Skyphos, Southern Italy, 400-375 BCE
A skyphos is a drinking cup with two handles. This one is decorated with an image of a young man holding a strigil. Part of the bathing and personal hygiene routine in ancient Rome involved cleaning the body with oil. Having rubbed the oil in, a strigil was used to scrape away any excess as well as any dead skin and dirt. Athletes scraped their skin with strigils to remove dirt, dust and oil from their bodies after exercise. This was sometimes bottled and sold as a medical treatment called gloios to relieve aches, pains and sprains.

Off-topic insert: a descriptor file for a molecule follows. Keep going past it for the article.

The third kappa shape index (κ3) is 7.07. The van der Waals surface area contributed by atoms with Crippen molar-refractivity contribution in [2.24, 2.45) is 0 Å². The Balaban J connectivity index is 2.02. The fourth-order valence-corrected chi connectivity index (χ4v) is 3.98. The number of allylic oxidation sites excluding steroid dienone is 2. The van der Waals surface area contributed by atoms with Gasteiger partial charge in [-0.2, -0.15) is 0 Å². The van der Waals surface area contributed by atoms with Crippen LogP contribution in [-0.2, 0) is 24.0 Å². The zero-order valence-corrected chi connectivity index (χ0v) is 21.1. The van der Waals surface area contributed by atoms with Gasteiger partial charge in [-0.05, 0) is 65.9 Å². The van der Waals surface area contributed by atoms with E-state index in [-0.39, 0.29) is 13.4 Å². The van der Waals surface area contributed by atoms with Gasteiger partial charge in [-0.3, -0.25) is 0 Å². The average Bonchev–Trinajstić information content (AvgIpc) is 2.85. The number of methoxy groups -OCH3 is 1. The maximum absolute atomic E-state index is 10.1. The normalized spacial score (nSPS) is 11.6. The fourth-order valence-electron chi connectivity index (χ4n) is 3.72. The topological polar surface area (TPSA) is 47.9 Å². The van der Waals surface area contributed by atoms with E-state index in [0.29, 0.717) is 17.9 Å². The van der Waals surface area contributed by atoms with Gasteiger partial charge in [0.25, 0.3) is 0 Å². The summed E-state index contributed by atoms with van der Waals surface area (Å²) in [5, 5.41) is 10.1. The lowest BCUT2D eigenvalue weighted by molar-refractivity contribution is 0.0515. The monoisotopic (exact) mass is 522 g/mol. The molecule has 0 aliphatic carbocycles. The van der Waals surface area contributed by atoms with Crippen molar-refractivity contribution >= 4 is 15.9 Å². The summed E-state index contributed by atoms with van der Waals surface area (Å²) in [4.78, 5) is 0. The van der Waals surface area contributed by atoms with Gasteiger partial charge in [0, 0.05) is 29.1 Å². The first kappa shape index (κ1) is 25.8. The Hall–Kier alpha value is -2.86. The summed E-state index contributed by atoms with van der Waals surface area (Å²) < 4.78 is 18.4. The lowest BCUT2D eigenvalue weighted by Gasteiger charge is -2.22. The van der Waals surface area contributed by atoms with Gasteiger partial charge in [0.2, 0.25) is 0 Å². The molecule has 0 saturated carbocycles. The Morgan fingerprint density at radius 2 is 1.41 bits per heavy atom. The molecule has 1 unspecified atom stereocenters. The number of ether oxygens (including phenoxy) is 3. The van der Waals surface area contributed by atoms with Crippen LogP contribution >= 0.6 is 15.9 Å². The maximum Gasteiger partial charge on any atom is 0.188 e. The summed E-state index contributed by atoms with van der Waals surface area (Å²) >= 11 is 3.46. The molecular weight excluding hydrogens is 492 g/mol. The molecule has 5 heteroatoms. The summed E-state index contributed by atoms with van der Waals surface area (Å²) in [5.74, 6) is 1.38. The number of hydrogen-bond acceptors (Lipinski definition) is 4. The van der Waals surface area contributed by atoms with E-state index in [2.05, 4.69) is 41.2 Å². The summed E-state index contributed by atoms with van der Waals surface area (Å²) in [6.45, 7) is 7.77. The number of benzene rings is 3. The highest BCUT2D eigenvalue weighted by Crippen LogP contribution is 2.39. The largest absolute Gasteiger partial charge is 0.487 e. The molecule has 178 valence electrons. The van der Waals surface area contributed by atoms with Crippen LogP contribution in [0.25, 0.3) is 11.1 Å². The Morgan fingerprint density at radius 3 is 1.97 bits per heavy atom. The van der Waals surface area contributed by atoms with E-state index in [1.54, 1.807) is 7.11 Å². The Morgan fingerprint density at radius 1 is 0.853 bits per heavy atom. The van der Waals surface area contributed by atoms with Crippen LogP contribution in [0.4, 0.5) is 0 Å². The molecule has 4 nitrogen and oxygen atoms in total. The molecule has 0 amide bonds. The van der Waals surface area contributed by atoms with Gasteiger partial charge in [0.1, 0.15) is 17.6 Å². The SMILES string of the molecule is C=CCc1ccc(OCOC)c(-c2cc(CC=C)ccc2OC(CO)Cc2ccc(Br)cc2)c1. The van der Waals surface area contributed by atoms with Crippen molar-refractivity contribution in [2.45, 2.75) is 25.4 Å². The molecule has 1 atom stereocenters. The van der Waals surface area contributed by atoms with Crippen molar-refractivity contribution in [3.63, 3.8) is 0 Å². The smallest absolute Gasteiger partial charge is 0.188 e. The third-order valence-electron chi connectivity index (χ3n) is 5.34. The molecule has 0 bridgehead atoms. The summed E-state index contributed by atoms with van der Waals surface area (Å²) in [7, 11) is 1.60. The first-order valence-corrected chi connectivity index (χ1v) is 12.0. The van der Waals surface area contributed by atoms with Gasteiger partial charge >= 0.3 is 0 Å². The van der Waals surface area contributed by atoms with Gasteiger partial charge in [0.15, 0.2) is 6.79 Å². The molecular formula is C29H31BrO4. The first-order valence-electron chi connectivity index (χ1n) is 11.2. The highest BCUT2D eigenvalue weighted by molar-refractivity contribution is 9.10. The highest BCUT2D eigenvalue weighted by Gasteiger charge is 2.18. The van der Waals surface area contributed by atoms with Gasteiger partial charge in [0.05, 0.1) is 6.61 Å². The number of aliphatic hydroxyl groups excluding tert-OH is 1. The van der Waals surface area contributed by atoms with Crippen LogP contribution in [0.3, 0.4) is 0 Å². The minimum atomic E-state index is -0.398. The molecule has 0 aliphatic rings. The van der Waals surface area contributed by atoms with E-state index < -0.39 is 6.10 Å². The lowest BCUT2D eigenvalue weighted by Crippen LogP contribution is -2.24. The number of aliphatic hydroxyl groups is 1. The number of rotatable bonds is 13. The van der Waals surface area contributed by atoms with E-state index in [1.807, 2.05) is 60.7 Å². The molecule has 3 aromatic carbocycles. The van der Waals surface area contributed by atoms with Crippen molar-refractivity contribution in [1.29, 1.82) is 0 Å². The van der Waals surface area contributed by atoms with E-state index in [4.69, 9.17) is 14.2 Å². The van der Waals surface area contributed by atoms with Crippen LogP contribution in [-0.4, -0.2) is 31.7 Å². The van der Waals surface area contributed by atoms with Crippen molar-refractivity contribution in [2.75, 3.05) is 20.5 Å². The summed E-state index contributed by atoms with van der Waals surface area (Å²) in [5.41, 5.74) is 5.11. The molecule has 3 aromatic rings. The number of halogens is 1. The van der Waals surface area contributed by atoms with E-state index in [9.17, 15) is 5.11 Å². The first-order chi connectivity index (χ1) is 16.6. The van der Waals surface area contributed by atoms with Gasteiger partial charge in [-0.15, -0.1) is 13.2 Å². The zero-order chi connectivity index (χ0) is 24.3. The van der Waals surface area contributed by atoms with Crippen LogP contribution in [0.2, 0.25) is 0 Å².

Related Themes and Topics
There are 501 related objects. View all related objects
Glossary: oil bottle
bottle for perfumed oil
A metal or ivory instrument used to scrape skin. Used in ancient Greece and Rome to scrape the skin clear of dirt.